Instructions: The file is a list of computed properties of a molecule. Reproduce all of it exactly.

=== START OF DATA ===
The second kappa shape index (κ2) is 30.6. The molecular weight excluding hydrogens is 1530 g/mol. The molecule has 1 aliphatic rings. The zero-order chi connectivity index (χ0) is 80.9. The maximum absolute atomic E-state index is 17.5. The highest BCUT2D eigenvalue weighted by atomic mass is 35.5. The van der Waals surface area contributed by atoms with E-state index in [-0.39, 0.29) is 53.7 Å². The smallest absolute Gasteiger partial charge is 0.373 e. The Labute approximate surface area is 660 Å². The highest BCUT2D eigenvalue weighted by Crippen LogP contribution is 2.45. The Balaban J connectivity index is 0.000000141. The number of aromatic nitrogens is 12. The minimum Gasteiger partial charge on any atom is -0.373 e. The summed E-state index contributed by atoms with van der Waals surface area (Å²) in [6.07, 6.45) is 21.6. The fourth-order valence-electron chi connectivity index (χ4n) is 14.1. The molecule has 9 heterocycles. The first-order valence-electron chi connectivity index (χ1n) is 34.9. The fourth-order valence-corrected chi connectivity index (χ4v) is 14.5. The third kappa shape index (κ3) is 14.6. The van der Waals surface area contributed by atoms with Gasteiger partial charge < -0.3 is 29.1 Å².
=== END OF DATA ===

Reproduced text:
The second kappa shape index (κ2) is 30.6. The molecular weight excluding hydrogens is 1530 g/mol. The molecule has 1 aliphatic rings. The zero-order chi connectivity index (χ0) is 80.9. The maximum absolute atomic E-state index is 17.5. The highest BCUT2D eigenvalue weighted by atomic mass is 35.5. The van der Waals surface area contributed by atoms with E-state index in [-0.39, 0.29) is 53.7 Å². The smallest absolute Gasteiger partial charge is 0.373 e. The Labute approximate surface area is 660 Å². The highest BCUT2D eigenvalue weighted by Crippen LogP contribution is 2.45. The Balaban J connectivity index is 0.000000141. The number of aromatic nitrogens is 12. The minimum Gasteiger partial charge on any atom is -0.373 e. The summed E-state index contributed by atoms with van der Waals surface area (Å²) in [6.07, 6.45) is 21.6. The fourth-order valence-electron chi connectivity index (χ4n) is 14.1. The molecule has 9 heterocycles. The first-order valence-electron chi connectivity index (χ1n) is 34.9. The fourth-order valence-corrected chi connectivity index (χ4v) is 14.5. The third kappa shape index (κ3) is 14.6. The van der Waals surface area contributed by atoms with Gasteiger partial charge < -0.3 is 29.1 Å².